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For most of 2018, the stock market has continued its upward ascent that began after the end of the last recession and which has only accelerated since the election of President Donald Trump. On Friday, February 2, that all changed, however. The Dow Jones Industrial Average dropped from its recent highs to shed 666 points on the day.

The drop came in spite of better-than-expected numbers on the jobs front. Overall, the total job number grew by 200,000 in January. This positive development was offset by concerns over inflation as the average wage increased over December’s number. This caused interest rates on the 10-year Treasury bonds to rise to a four-year high of 2.85 percent. This is a large increase on a rate that was at just 2.4 percent as recently as the first of the year.

The 666-point drop was 2.5 percent, which was the largest since the concerns over Brexit rippled across the market in the summer of 2016. In terms of the number of points lost, this was the biggest one-day decline since the financial crisis and recession back in 2008. It was easily the largest drop of the Trump presidency, which is slightly more than a year old. The drop also caused the VIX, which measures market volatility, to increase by 55 percent over the course of the past week.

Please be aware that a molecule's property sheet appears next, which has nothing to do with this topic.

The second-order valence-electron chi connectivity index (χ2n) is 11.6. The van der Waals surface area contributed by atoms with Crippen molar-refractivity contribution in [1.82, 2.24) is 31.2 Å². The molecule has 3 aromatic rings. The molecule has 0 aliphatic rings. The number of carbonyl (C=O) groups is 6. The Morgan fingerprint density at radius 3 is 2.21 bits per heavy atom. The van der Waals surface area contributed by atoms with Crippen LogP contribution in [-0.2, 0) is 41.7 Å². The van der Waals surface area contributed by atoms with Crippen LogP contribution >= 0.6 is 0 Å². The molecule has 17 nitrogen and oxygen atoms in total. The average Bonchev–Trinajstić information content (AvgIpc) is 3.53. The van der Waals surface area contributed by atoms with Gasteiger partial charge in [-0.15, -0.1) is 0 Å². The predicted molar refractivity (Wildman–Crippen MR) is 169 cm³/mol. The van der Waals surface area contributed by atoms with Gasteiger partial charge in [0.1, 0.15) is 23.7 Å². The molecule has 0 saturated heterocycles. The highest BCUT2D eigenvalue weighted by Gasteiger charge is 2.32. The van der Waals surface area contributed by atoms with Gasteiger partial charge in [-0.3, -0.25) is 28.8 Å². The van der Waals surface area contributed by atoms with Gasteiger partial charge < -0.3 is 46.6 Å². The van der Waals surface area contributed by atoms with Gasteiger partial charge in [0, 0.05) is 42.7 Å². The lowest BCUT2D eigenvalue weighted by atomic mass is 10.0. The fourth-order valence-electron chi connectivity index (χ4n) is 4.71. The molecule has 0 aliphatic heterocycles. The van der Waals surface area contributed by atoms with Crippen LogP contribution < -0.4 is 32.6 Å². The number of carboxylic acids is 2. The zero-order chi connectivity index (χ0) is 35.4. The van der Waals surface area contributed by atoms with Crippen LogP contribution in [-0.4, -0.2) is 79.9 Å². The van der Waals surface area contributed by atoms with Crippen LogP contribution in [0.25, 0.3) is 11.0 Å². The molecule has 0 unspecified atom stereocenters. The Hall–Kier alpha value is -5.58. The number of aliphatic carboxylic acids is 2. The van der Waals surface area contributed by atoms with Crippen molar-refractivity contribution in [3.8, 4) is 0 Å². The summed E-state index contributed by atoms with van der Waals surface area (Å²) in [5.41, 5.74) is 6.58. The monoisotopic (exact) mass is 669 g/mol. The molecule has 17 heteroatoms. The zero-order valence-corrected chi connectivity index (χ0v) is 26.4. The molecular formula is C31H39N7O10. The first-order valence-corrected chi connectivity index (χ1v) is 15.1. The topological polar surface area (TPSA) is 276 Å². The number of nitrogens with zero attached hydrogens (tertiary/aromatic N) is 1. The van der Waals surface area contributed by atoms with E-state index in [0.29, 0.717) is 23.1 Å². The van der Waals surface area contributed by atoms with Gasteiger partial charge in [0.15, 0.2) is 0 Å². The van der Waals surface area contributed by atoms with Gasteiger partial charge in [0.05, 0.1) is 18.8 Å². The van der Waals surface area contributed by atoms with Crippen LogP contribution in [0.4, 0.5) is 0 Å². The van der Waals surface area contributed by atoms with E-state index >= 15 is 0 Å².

Some investors have worries that higher interest rates on bonds will make equities less attractive as interest rates come to exceed quarterly dividend payments. Additionally, higher interest rates make borrowing more expensive. This could lead to an economic slowdown as people and companies are less likely to invest in real estate and equipment.

There is also a concern that higher wages will lead to a decline in corporate profits, which would, in turn, cut into the rate of growth on stocks. Even with the major drop, however, the broader S&P 500 index is still only 3.9 percent lower than its recent all-time highs.

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